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Logo of the Rolls-Royce on top of a car
Logo of the Rolls-Royce on top of a car

Coronavirus takes toll on Rolls Royce, luxury carmaker to suspend production

  • This unprecedented action has been taken following the introduction of additional measures by the UK Government to tackle the Covid-19 pandemic.

Amid all major carmakers deciding to suspend operations across Europe amid coronavirus outbreak, one more major brand has decided to join the bandwagon.

British luxury carmaker Rolls-Royce Motor Cars has announced that production at the company’s Goodwood-based manufacturing plant will be suspended from next week (Monday 23 March) for two weeks.

In order to further secure the health and welfare of the employees of the company this suspension will be followed by an already-planned two-week Easter maintenance shutdown.

The day-to-day operations of the company will be assured by non-production employees who will remain at work at the company’s head office on the Goodwood Estate in West Sussex or who will work from home on a rotational basis. Social distancing measures have been introduced throughout the company.

This unprecedented action has been taken following the introduction of additional measures by the UK Government to tackle the Covid-19 pandemic.

Torsten Muller-Otvos, Chief Executive Officer, Rolls-Royce Motor Cars, said, “This action has not been taken lightly, but the health and well-being of our exceptional workforce is first and foremost in our minds. We are a tight-knit community at the Home of Rolls‑Royce and I have no doubt that our resilience will shine through during this extraordinary time." He continued, “As a deeply customer-focused company we are aware that this decision to pause our production will possibly cause some discomfort or inconvenience to a few of our esteemed patrons, for which we apologise while seeking their understanding at this difficult time."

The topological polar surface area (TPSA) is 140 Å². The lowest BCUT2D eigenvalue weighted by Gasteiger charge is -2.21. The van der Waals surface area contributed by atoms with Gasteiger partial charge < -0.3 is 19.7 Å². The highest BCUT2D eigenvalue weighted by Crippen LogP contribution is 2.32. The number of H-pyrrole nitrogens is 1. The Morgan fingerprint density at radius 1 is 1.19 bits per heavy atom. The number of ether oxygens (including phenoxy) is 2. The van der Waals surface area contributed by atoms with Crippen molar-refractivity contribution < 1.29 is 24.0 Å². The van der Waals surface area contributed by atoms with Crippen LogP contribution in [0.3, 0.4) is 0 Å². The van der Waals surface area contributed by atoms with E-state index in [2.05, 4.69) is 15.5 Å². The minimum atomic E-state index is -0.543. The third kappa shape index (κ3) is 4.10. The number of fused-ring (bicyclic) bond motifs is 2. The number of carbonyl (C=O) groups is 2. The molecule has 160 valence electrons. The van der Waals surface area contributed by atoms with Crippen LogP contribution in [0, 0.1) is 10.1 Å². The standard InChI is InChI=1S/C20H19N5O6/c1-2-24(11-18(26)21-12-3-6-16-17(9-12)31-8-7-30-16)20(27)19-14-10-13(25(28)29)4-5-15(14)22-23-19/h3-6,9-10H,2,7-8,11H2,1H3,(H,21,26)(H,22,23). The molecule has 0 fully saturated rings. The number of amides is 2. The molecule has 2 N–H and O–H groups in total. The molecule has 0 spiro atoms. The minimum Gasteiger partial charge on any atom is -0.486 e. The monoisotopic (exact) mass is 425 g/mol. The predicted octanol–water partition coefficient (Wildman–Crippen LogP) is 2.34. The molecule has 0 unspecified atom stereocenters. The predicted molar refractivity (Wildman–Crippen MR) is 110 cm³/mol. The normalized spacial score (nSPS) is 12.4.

On Wednesday, German carmaker BMW said it would close European and South African factories accounting for half its output for a month, matching other car giants stricken by coronavirus containment measures. It also warned that profits this year would be significantly lower as a result of the crisis.

Car sales in Europe are off to their worst start to a year since 2013 and are poised to deteriorate further after automakers across the region shuttered plants to counter the coronavirus pandemic.

Passenger registrations declined 7.2% in February after a similar drop in January, according to the European Automobile Manufacturers Association. Even those figures may be the best for several months as major European markets like France close dealerships and manufacturers including Volkswagen AG, Daimler AG and Peugeot-maker PSA Group idle plants.

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